Thursday, October 06, 2005

Purple Mountain Majesty

The Rocky Mountains of the western United States are the results of the ricochet of plate tectonics. The North American plate, moving westward, rammed itself into the side of the Pacific plate, moving northward. Since two plates cannot occupy the same space, the collision caused the plates to go up onto each other, creating the Rocky Mountains.
The Rocky Mountains have become a tourist attraction. National Sporting Goods Association claims that over 11 million people go snowboarding or skiing a year. According to the National Ski Areas Association, on average, 39 people die snowboarding or skiing every year.

The airplane was a little late; it was dinner time when we landed in Salt Lake City. We grabbed a little rental car, a bite to eat, and headed down I-15 towards Provo. It was my first opportunity to see the mountains. The mountains in the west darkened as the sun set; the ones in the east seemed dangerously close. I had seen mountains before, but my experience had limited me to the lively Appalachians and the vineyard-covered mountains of Bayern. I had never imagined lifeless, steak-knife mountains and yet here they were cutting the sky into pieces. It became dark very quickly.
The flashes of billboards were the number one attraction. “BUY THIS!” “CHECK THIS OUT!” “YOU WANT TO SEE THIS MOVIE!” I wasn’t convinced by their signs, nor did I have much time for billboards. Traffic was uneasy, so navigating became my first priority. I buried my head in the map. We approached Provo and I gave the signal to exit.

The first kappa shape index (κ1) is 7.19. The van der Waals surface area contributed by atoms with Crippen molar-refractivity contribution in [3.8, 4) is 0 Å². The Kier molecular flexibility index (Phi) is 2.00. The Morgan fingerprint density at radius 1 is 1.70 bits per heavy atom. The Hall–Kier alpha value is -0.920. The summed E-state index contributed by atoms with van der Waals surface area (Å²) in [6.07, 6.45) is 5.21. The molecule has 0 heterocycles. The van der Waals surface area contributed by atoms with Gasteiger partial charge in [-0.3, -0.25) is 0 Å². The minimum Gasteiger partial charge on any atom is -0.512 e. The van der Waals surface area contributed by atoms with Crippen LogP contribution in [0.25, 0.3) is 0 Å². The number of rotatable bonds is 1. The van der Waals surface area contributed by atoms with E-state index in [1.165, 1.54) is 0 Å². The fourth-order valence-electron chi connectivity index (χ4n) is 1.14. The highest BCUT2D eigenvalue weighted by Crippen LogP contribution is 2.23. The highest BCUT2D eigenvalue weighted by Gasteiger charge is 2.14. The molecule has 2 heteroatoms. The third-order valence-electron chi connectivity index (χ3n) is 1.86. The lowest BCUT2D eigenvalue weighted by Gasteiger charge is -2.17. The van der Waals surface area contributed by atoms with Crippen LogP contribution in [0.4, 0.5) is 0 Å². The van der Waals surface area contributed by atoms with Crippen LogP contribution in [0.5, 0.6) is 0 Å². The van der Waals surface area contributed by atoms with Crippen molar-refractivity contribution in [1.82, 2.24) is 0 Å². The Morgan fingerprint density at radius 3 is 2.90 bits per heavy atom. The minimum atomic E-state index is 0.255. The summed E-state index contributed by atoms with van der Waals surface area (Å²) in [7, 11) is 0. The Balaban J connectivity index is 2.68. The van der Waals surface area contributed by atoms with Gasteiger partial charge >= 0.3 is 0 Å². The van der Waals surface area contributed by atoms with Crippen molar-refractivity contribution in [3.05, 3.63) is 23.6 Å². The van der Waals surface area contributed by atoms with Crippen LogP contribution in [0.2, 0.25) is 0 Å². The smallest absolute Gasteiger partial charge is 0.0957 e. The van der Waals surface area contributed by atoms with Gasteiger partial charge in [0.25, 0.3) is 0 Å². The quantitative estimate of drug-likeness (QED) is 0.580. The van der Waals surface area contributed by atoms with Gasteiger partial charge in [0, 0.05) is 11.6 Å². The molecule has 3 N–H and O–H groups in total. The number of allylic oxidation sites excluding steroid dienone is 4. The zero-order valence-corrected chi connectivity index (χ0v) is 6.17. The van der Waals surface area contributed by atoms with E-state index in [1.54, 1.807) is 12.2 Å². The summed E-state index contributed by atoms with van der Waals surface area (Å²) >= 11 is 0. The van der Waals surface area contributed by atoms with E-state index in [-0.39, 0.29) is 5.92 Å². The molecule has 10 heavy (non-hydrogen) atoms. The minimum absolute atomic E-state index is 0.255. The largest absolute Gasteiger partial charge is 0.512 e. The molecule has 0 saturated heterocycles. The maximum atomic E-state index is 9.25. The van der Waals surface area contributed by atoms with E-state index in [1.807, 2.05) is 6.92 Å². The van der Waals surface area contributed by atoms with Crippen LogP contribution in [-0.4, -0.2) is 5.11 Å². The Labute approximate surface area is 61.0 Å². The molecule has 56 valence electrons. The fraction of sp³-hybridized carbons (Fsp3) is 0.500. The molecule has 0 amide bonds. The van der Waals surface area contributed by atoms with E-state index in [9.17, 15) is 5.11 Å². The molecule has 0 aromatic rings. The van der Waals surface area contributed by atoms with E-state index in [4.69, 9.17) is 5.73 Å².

We turned east, and I looked up from the map. My eyes went wide. I leaned into the windshield and looked up.

There was no differentiating between the blues of the mountains and sky. There were stars and then where the mountains were, a void existed. It just ended. I strained my eyes.
I looked up at the stars above the mountains, closed my eyes, and struggled to keep their glimmer on my eyelids. I lowered my head and opened my eyes, trying to cut and paste the image of the night sky to the mountain.
You should never look out and see nothing. It’s unnatural.
I strained harder. I felt like I was waking up in a pitch black room and straining for a trace of light to indicate a shadow, color, something was there with me, but no effort would yield success. The only choice is to resign and close my eyes. It’s better to have your eyes closed than to absorb nothingness with them.
The mountain was mocking me. He was staring at me, claiming that I was the unnatural one.
“Ask anyone,” he taunted, “they’ll say I make them feel safe. I protect them.” Cheshire smile.
The car brought our faces closer together, amplifying the effect. I would not yield to his mind. There is no safety in darkness and he could not convince me that he was doing me a favor by sitting there.
I broke the contact, needing to see light again. I needed to know that the mountain hadn’t completely devoured the rest of the sky while I was staring him down. Stars. He hadn’t. But he had won. I couldn’t stop him from eating the stars and moon every evening. I couldn’t keep him from delaying the sunrise in the mornings. Every night, he would take everything beautiful and make a void.
We can’t live like that. When we look outside, we shouldn’t have to strain our necks to see the moonrise or the constellations. We need freedom. We need movement. We can’t be huddled in a corner, keeping the stars out and calling it protection. It’s not. It’s unnatural.
Lie down and look up. It should just be you and the heavens.

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